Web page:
This is the second time I’ve come to Donosti to attend a summer course offered by the University of the Basque Country. Speakers were Benita Ferrero-Waldner and Michel Camdessus, Araceli Mangas, Francesc Morata, Daniel Innerarity, Josep Borell, Cristobal Montoro, Mario Fernández, Eduardo Rojo, Victor Renem José Manuel González Páramo, Julio Pérez Díaz, Lluis Bassetz, and Ignacio Torreblanca.
Ferrero-Waldner was a European Commission Commissioner for Foreign Affairs, she is from the European People’s Party family and, according to political scientist Simon Hix, “her political positions in right-left terms are to the right of Barroso.” Benita Ferrero-Waldner presented a decalogue of instruments to face European challenges such as the financial crisis, climate change, energy and demography. Among the decalogue, it is surprising that he mentions a tax increase to reduce the systemic risk of the economy, something that traditionally could be said to be a demand of the left. Fully identifies with an article by Jürgen Habermas in Die Zeit, which, among other topics, talks about a federal Europe and greater control of the financial sector (greater transparency of Hedge Funds< /em>, greater control of the stock markets, of Rating agencies, elimination of speculative instruments that are harmful to the economy, taxes on economic transactions, etc). How the speech has changed in just two years! Anyone would have been called a communist if they had proposed it in the middle of the Bush era!
The rest of the speeches followed the same line. Europe is not bad, we have enormous weight in economic, financial, and political terms. 38% of the United Nations budget is paid for by the EU, it carries out 2/5 of the peace missions under its mandate and pays for 50% of development aid in the world. The main problem is that it does not take advantage of its influence capacity by insisting on continuing with the fragmentation of its policies and unleashing an anti-European discourse on the part of the politicians of the EU states. In my opinion to camouflage their disabilities in their policies at the state level. A big problem is the ignorance of the EU. There is talk that Europe has proposed this or that, but general public opinion does not understand the role of each institution or of the parties. Who proposes? What institution, what party? What should governments and parties do so that citizens and peoples begin to take an interest in European politics as well as the media?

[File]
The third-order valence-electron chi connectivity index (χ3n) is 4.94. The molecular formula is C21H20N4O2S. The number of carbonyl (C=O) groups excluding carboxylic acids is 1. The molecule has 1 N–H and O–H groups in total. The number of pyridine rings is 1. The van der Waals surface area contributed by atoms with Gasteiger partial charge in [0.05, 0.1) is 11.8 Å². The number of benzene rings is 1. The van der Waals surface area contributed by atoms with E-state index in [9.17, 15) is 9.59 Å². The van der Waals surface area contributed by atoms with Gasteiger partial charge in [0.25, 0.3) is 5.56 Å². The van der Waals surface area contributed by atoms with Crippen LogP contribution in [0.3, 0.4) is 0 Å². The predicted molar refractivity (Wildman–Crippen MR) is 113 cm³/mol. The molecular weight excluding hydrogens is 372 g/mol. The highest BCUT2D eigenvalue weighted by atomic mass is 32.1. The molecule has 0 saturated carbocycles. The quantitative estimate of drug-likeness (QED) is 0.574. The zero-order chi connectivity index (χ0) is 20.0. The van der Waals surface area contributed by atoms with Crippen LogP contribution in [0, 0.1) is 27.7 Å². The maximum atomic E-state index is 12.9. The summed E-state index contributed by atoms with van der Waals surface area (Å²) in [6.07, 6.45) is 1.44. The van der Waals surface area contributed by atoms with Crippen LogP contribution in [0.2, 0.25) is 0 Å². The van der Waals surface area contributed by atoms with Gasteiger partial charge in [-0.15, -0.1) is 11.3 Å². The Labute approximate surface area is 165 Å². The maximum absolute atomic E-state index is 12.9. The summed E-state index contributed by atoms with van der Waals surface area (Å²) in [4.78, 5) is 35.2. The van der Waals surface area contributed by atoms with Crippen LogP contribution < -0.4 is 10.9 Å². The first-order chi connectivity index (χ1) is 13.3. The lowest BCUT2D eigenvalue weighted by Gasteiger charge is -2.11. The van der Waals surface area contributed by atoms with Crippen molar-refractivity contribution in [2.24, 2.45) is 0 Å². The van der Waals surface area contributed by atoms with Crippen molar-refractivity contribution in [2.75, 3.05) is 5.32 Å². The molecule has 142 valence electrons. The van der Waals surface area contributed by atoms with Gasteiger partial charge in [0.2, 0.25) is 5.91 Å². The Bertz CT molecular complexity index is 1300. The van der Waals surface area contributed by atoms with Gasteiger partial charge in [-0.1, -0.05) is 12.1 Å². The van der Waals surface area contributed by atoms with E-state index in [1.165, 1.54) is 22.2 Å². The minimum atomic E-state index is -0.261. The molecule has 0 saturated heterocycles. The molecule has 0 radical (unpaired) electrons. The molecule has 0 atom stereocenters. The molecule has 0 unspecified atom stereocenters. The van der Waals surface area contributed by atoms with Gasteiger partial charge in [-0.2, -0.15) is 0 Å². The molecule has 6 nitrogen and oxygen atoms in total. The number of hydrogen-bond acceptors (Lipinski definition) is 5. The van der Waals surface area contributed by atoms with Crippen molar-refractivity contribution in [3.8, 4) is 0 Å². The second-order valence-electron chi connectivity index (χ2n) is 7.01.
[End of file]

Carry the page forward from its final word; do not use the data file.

Europe is not interesting because there is no clear winner after a European election. There is neither government nor opposition, and it clashes with reality at the state level. It is easier to understand the politicians of the states that make up the EU. This is where some changes would have to be made, giving priority to the winner of the European elections so that a certain “European government” with its corresponding opposition is more perceived. Consequently, it would mean giving the European Parliament a greater role to the detriment of the Commission and the Council, which, in my opinion, are the institutions where the seed of the emerging anti-Europeanism is germinating. The Commission has increasingly mutated from a technical institution to an increasingly politicized one, with political positions up to the level of Heads of Unit. In addition, with the change in the treaties and the appointment of a Commissioner per state, governments have begun to appoint politicians of their absolute confidence. At the same time, a president of the Council, Van Rompuy, was appointed, and with this a European structure was created, which would lead the Council to think more in European terms and less in terms of the state. Consequently, the differences between the Council and the Commission are narrowing and the role of the institutions is duplicating.
In the medium term, this could lead to a constant weakening of the image of these two institutions, with constant internal struggles and decisions that are not very transparent. This could be a golden opportunity for the European Parliament, reinforcing its image and, in the medium term, its role as a European Government if it manages to distinguish itself from the other two institutions.
More Europe would mean savings. Today, the current budget of the EU is equal to that of a country like Denmark with 6 million inhabitants, and that already decides on most of the policies. An example of how money can be saved is military spending. The picture reflects very well the enormous amount we spend on armies without it being reflected in our foreign policy. We are totally dependent on the US military policy through NATO. More Europe through a European army would mean reducing duplication, less military spending and at the same time greater independence from the US. Let us not forget that the 2003 Iraq war was the first time in history that the European governments represented in NATO did not they supported the US (with some exceptions); And what a mess!